If you’re at court, you would expect the lawyers to be fully conversant and confidently expressing themselves, much as you see in the many American TV shows dedicated to courtroom drama.

A report published in 2008 showed that trainee barristers didn’t think much of their fellow students linguistic abilities, however.
The Bar Standards Board is now introducing a test that aims to get prospective barristers to prove their fluency in English, the Financial Times reports.

The [2008] report highlighted deficiencies among both native and non-native speakers, including an “inability to speak fluently, with close attention to grammar, vocabulary and syntax, and an inability to write clear, correct and well-structured English prose”.

The diagnosis is a far cry from the renowned articulacy of legendary advocates such as the fictional Rumpole or the real-life Sir Edward Marshall Hall, whose persuasiveness helped win acquittals for defendants in a series of sensational murder cases during the late Victorian and Edwardian era.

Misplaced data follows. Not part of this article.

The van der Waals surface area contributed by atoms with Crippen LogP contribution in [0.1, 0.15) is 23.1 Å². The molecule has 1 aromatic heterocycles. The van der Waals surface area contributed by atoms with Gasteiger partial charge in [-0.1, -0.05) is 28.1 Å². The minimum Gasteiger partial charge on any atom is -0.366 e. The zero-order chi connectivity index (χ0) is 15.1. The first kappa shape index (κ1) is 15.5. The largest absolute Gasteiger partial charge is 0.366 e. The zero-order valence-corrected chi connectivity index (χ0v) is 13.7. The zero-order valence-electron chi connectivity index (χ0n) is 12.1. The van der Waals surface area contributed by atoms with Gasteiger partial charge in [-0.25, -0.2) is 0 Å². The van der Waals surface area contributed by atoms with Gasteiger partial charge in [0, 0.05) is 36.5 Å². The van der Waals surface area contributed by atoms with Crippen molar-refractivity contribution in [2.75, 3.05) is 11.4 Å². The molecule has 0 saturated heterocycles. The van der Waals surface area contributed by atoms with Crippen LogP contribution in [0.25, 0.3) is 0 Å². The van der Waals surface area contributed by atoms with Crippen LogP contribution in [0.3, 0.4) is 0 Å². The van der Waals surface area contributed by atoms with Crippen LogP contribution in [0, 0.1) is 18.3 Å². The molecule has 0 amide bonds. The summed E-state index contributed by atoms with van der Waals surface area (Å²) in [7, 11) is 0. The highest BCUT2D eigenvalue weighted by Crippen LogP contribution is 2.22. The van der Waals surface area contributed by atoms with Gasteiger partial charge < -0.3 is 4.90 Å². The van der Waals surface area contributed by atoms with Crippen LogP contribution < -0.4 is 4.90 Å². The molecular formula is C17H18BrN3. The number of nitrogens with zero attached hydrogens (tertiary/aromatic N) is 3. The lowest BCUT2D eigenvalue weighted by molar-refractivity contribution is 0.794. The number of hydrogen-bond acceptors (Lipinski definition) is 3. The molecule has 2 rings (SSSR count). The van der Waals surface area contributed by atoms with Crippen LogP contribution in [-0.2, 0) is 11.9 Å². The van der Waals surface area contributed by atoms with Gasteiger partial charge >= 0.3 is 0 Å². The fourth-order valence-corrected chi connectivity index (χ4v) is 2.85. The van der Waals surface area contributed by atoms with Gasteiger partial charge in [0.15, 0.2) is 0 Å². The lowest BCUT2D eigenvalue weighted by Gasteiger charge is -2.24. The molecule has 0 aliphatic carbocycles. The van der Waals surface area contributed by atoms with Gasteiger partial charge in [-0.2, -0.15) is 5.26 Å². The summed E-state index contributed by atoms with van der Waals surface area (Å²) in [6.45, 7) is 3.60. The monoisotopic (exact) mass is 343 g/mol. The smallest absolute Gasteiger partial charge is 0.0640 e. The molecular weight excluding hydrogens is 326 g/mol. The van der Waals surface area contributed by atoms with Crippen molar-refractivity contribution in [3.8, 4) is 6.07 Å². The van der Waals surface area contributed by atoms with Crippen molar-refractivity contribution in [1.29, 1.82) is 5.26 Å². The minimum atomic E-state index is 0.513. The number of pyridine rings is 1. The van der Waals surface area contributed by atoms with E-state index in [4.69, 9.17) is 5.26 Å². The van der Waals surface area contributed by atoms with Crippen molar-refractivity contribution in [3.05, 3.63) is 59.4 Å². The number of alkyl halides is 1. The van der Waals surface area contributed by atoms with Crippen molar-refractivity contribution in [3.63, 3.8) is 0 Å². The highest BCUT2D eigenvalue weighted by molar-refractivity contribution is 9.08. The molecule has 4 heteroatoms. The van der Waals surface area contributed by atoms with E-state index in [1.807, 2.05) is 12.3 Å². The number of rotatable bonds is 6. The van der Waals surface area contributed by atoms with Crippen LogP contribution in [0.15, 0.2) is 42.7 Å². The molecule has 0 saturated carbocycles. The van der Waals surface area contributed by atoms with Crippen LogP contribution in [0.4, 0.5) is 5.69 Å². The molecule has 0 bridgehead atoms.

Instead, the islands of inarticulacy among trainee barristers now seem to have grown so large that, as one person put it to the profession’s own investigators: “The problem is not the course, nor the staff, but the students.” (Source: Financial Times)

This is definitely one of the professions where excellent linguistic abilities are needed, so hopefully these measures will help safeguard the profession and the system.